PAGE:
(Please note that the videos here are not supposed to be professional: 1) I’m not a pro. 2) It’s about the idea not the polish. 3) I’m lazy. I recommend reading and then watching.)
Outside my window I wouldn’t expect to see much. Outside my window it’s never truly dark and the screams of sirens and tall boats hailing low bridge attendants pierce the air. Outside my window I see the city, and even if it is my city, the emerald city, it’s still a whole lot of mess outside my window.
Yet when I wake up, the first thing I see outside my window are clouds and sky. If I sit up, blinking off sleep and don glasses, I can see more outside my window than blocks and cranes. Because outside my window there are also mountains and waterways and islands. Outside my window the crests bloom and contract with the light of the day; in fact outside my window right this very instant a band of light is a rose wash on a wilderness of peaks and snow.
So, outside my window the world is not just hard lines of the grid. Outside my window there’s more than noise and light pollution. Outside my window there’s more alive than people. Outside my window I don’t have to look or listen as far as those dark and light layers of water and trees and mountains.
Outside my window I can hear things stirring, things that aren’t morning commuters or garbage trucks. Outside my window I can hear crows cawing as they head to their territories; just as I’ll see them head home at night. Outside my window I can hear the complaining of gulls, circling overhead out of sight, who rest on my building while they keep an eye out for food. Outside my window I hear a flock of bushtits twitter between shrubs and trees that line the streets, calling to one another so they don’t stray too far or miss out on a particular invertebrate infested shrub.
Of course outside my window there are also squirrels, seen and rats, unseen. Outside my window I know there are dogs and cats. But outside my window, there are not lions roaming the streets, although I can hear them sometimes. Not far outside my window is a zoo, and the menagerie of exotic and rare animals there is somehow a comforting thought, a reminder that I have more to do than contemplate the things outside my window in spare moments as a city dweller.
Birds and trees are mostly what’s outside my window. A crow’s nest, scraggly, possibly waiting for the next year, sits outside the window in the bare trees between the wilderness of peaks and I. Anna’s Hummingbirds will surely be building a nest outside my window soon because I hear the aggressive rasps and twitters of a male. He calls this block his. Sometimes I see him outside my window, hovering high over those peaks, before diving deep and pulling out with a squeal of feathers though air. Outside my window jet fighters that could fit in in my palm duel for sovereignty and break the sound barrier. Outside my window conniving corvids have built tree houses out of found materials, snapping sticks just here, collecting rootlets just right.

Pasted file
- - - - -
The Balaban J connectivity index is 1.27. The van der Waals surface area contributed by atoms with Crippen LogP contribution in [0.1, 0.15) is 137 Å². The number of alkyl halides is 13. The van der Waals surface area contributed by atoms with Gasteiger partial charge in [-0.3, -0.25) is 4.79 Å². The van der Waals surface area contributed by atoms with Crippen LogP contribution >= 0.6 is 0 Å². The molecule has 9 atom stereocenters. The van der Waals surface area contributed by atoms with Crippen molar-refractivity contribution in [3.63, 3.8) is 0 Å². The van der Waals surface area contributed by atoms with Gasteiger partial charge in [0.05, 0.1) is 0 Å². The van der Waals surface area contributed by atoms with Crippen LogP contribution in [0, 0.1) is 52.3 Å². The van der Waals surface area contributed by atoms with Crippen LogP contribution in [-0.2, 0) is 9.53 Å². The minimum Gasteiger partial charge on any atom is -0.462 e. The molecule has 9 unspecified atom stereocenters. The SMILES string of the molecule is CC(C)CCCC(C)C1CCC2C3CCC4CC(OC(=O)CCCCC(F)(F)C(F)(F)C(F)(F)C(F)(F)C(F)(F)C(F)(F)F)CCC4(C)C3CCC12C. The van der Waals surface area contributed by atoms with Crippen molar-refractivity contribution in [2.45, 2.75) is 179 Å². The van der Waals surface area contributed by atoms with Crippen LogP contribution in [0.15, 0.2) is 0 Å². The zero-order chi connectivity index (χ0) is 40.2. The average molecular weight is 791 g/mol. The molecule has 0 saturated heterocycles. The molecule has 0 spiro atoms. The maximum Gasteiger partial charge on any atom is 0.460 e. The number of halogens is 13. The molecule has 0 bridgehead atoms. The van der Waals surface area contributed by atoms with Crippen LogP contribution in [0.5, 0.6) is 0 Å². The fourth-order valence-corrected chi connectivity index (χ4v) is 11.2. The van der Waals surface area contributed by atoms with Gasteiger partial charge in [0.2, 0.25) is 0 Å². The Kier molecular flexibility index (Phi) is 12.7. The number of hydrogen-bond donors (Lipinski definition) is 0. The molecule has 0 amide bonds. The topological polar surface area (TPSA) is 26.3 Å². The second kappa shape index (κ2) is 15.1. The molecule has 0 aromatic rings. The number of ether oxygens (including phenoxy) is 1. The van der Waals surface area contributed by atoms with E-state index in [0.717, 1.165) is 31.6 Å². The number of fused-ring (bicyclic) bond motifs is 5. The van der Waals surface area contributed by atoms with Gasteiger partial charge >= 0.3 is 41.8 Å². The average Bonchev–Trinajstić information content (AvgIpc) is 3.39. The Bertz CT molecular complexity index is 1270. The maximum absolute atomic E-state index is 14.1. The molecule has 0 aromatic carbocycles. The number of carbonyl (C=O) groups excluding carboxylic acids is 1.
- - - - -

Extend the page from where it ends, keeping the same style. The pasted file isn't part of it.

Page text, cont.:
Outside my window there are many other birds, robins and finches, falcons and hawks. Outside my window I’ve seen or heard 36 species in total. Outside my window I was surprised to hear an Evening Grosbeak calling as it passed by. Outside my window I wasn’t in the least surprised to see a Cooper’s Hawk lurking in the dawn.
And that reminds me, it’s not all fun and beauty outside my window. That Cooper’s Hawk, she’s around outside my window often. Sometimes, outside my window I see her preening, unconcerned by the crows stooping on her. Sometimes outside my window I see her crouched on a hidden branch, tail quaking back and forth, before she jumps low into the half-light, tilting through the foliage. I’ve never seen her pluck a bird outside my window, but surely she does.
Outside my window there are storms and sunlight. Outside my window great gusts seems to shake the hill my window looks from. Outside my window rain pelts and I can see nothing but a sheet of water. Outside my window the sun renews and drys and glints across the landscape. Outside my window I can watch the clouds come from the Southwest and know I’ll be warm and wet, or watch them trundle from the North and know a jacket will necessary.
There’s a lot of things outside my window.
The reason I’ve told you about what’s outside my window, is that sometimes, that’s about all we have: a moment glancing out the window. I look to the outside my window often; I crave what’s there. Outside my window there’s a whole world of excitement and nature even if much is just on the edges of the city. I know that when I get outside my window, good things happen.